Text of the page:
With “Fires in Heaven,” Salem Wrote a Meditation on Giving Up Control
The duo’s first new music in ten years takes a frank look at personal and global collapse.
Back in September, a blue-checkmark Salem account appeared on Instagram with a YouTube link to a forty-minute-long mixtape called STAY DOWN. The following week a video post appeared of the duo’s Jack Donoghue driving a pickup truck through a nighttime lightning storm, scored by a delicate, uncharacteristically tender, synthpop-inflected ballad, along with the caption “SALEM – STARFALL *OUT NOW*.”
Given the rest of the news that day, Salem announcing their return after eight years of near-total silence seemed cosmically trivial. The West Coast was on fire—it hadn’t even been a week since the skies over the Pacific Northwest turned an Old Testament shade of orange. There were children locked in cages on the border, a president stoking civil war, genocides breaking out around the globe. Before the day was over, 901 more Americans would be added to our city-sized population of COVID-19 dead. The idea that anyone in the middle of all that could even care about an intentionally obscure, notoriously divisive witch house project having a comeback seemed deeply fucked up.
But the world has become noticeably more Salem-like in the eight years they’ve been away, and not just because—despite breaking up on the verge of crossing over and a concerted critical effort to discredit them artistically—their aesthetic vision has managed to permeate pop culture and fashion. Everyday life has become noticeably darker, more chaotic, increasingly feral. The haunted, paranoid death trip they evoked a decade ago in the “King Night” video has become the national mood. Unlike nearly everyone else making music right now, Salem seems to get what the new world we’re in is all about. And what they’re saying is: give up.
The snippet of “Starfall” that they posted on Instagram didn’t prepare me for the whole thing: a swooning shoegaze-emo-rap hybrid that climbs to heart-rending highs before melting down in a psychedelic waterfall of cascading rave synths. It feels landscape-sized despite clocking in shy of three minutes. In the video, Donoghue and John Holland—the group’s only other member since the departure of Heather Marlatt, who has said that she was pushed out but seems to have come to a reconciliation—chase tornadoes across the plains of Oklahoma and Texas, soaking wet and chain-smoking, looking as exhausted and spiritually wrung-out as two people stepping into the daylight after an all-night binge. When a towering tunnel cloud, shot from terrifyingly too-close, breaks into frame while the song melts down for the final time, I felt a rush of weightlessness, the sickening vertiginous thrill of sudden freefall. I punched the replay button again, then again.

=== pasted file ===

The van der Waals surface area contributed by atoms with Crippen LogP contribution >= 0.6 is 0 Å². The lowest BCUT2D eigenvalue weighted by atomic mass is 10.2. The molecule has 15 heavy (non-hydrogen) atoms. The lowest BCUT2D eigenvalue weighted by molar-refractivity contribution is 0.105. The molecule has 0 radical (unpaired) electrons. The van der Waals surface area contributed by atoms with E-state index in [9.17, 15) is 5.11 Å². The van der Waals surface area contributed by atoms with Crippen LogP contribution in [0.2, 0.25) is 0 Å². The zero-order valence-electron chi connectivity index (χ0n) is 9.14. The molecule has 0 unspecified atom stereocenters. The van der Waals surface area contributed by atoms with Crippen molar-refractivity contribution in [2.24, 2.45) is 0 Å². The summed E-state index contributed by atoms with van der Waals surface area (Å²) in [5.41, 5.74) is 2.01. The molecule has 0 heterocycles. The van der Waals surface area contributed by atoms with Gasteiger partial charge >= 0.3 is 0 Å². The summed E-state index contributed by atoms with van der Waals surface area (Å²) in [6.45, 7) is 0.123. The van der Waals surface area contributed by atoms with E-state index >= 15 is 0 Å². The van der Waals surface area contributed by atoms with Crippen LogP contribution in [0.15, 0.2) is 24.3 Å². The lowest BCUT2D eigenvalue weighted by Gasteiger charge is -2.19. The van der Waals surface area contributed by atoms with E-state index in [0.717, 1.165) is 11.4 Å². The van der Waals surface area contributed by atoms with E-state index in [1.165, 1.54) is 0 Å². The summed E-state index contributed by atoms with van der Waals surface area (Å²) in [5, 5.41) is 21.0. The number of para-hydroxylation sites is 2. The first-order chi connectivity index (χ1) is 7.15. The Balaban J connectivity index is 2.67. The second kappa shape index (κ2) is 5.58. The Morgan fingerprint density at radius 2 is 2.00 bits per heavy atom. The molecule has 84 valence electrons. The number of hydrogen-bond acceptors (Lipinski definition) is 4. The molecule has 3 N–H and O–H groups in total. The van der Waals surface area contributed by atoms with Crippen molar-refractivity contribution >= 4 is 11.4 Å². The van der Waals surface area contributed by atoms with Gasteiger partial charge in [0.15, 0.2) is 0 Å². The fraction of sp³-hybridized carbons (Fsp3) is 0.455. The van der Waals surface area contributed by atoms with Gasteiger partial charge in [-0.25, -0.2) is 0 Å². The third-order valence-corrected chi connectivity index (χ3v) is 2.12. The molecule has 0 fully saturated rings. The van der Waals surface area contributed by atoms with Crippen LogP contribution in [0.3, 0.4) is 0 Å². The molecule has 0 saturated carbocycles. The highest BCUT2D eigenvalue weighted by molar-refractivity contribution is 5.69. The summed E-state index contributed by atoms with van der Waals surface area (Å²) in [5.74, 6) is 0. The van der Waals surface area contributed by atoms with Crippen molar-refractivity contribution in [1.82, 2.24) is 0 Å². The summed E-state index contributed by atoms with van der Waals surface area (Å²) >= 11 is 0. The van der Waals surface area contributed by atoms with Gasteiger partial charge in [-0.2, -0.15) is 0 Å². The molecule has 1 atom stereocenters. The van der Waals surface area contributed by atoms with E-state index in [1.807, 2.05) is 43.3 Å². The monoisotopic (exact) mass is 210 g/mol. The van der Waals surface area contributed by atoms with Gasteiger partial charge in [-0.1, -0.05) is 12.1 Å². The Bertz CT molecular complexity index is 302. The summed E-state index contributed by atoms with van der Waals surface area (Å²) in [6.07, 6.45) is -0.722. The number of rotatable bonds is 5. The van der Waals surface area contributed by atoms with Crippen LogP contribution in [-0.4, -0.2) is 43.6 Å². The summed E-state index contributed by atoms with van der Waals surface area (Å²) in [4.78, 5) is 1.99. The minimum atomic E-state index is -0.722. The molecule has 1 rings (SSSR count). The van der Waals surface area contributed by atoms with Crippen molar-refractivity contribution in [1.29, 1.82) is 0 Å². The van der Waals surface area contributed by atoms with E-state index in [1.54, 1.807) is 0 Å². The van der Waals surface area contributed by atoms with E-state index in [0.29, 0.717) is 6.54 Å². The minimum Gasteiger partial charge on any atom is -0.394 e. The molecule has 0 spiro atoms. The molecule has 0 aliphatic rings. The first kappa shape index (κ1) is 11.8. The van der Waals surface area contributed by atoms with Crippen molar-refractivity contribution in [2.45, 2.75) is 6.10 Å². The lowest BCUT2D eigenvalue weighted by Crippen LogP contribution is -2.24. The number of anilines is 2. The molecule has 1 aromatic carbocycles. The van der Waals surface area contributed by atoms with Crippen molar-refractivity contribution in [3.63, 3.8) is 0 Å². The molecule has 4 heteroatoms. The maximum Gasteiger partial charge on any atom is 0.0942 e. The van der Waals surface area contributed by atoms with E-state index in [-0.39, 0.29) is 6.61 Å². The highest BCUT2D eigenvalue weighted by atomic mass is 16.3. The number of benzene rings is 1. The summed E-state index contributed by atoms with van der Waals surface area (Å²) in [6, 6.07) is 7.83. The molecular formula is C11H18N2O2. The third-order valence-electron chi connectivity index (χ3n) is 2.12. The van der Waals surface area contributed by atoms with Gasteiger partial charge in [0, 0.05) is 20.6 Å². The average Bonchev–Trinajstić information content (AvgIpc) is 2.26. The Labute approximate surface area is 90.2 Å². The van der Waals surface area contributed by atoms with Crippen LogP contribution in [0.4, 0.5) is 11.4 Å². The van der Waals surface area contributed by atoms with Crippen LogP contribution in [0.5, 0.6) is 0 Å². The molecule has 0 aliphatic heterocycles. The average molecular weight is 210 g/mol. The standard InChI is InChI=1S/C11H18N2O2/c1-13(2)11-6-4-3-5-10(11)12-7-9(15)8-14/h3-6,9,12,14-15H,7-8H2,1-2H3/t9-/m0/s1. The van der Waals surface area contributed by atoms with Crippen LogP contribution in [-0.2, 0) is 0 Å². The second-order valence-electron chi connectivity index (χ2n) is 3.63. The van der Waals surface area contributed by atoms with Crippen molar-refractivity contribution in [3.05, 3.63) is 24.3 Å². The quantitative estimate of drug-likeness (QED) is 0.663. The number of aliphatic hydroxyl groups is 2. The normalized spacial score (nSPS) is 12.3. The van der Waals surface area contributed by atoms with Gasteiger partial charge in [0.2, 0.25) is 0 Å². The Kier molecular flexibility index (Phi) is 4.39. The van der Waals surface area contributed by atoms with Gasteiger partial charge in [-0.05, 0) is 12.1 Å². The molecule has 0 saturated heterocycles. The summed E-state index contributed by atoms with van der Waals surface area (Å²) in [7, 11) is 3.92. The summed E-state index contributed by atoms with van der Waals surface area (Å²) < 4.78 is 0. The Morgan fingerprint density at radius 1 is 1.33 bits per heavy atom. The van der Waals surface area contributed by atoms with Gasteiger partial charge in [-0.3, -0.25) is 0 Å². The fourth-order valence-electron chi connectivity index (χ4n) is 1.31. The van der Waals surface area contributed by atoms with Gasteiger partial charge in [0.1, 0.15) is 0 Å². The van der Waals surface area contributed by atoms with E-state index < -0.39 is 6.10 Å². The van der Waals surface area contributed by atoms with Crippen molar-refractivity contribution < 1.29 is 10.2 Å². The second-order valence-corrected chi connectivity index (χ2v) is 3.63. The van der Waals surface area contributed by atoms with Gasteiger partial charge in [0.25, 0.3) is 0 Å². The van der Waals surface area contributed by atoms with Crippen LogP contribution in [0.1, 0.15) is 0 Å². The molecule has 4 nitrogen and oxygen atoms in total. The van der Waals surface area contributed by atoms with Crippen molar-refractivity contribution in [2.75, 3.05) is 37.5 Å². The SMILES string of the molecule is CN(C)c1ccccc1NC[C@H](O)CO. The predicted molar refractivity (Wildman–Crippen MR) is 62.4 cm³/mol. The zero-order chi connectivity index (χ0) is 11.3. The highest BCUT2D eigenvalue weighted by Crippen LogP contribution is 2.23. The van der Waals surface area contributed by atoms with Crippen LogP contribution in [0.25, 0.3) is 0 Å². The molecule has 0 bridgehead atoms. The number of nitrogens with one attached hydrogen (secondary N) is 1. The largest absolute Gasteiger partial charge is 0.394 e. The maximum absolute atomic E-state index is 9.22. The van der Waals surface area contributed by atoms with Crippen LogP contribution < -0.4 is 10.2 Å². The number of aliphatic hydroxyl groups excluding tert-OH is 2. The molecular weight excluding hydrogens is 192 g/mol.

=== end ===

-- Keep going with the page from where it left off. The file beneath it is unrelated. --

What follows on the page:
Once you get close enough to a tornado, whether or not you end up in its path is out of your control. Seeing that funnel cloud through the lens of a camera speeding toward it, it’s hard not to remember how many catastrophes we’re rocketing towards as a nation, a civilization, a species, and how close we are to the point where none of us—not even the most powerful people on the planet—have a say in how it turns out. For all we know, we may already be past it.
Collapse is the major theme of Fires in Heaven, the band’s first album since 2010’s King Night. Sometimes that means collapse on a personal scale. On the opening track “Capulets,” Donoghue raps a deranged chopped-and-screwed monologue over the dusty, haunted “Dance of the Knights” movement of Sergei Prokofiev’s ballet Romeo and Juliet, flatly describing what goes through the head of someone choosing addiction over anything and everything else: “Ask me what I’m doing with my life / Aint shit to tell y’all […] Rather burn some foil / Smoke some powder off some clean folds.” The overall mood is like finding yourself somewhere isolated with someone who’s much crazier, and on a lot more drugs, than you realized when you got in the car with them.